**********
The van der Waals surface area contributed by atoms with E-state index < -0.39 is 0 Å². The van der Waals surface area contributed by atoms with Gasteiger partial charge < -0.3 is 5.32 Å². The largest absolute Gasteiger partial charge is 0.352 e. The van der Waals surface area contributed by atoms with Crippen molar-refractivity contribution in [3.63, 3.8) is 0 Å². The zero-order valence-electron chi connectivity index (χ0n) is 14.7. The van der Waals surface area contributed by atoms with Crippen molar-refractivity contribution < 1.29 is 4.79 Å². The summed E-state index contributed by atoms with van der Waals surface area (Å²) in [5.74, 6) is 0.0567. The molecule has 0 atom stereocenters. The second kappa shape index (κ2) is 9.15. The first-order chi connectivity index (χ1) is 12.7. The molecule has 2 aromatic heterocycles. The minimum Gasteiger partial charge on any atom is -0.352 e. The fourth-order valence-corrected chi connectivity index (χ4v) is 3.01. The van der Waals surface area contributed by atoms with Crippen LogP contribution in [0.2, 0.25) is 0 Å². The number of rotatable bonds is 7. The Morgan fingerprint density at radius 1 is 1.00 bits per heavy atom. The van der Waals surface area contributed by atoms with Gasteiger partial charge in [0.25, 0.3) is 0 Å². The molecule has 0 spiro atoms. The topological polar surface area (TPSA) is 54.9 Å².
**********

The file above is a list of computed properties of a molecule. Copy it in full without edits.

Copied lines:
The van der Waals surface area contributed by atoms with E-state index < -0.39 is 0 Å². The van der Waals surface area contributed by atoms with Gasteiger partial charge < -0.3 is 5.32 Å². The largest absolute Gasteiger partial charge is 0.352 e. The van der Waals surface area contributed by atoms with Crippen molar-refractivity contribution in [3.63, 3.8) is 0 Å². The zero-order valence-electron chi connectivity index (χ0n) is 14.7. The van der Waals surface area contributed by atoms with Crippen molar-refractivity contribution < 1.29 is 4.79 Å². The summed E-state index contributed by atoms with van der Waals surface area (Å²) in [5.74, 6) is 0.0567. The molecule has 0 atom stereocenters. The second kappa shape index (κ2) is 9.15. The first-order chi connectivity index (χ1) is 12.7. The molecule has 2 aromatic heterocycles. The minimum Gasteiger partial charge on any atom is -0.352 e. The fourth-order valence-corrected chi connectivity index (χ4v) is 3.01. The van der Waals surface area contributed by atoms with Crippen LogP contribution in [0.2, 0.25) is 0 Å². The number of rotatable bonds is 7. The Morgan fingerprint density at radius 1 is 1.00 bits per heavy atom. The van der Waals surface area contributed by atoms with Gasteiger partial charge in [0.25, 0.3) is 0 Å². The molecule has 0 spiro atoms. The topological polar surface area (TPSA) is 54.9 Å².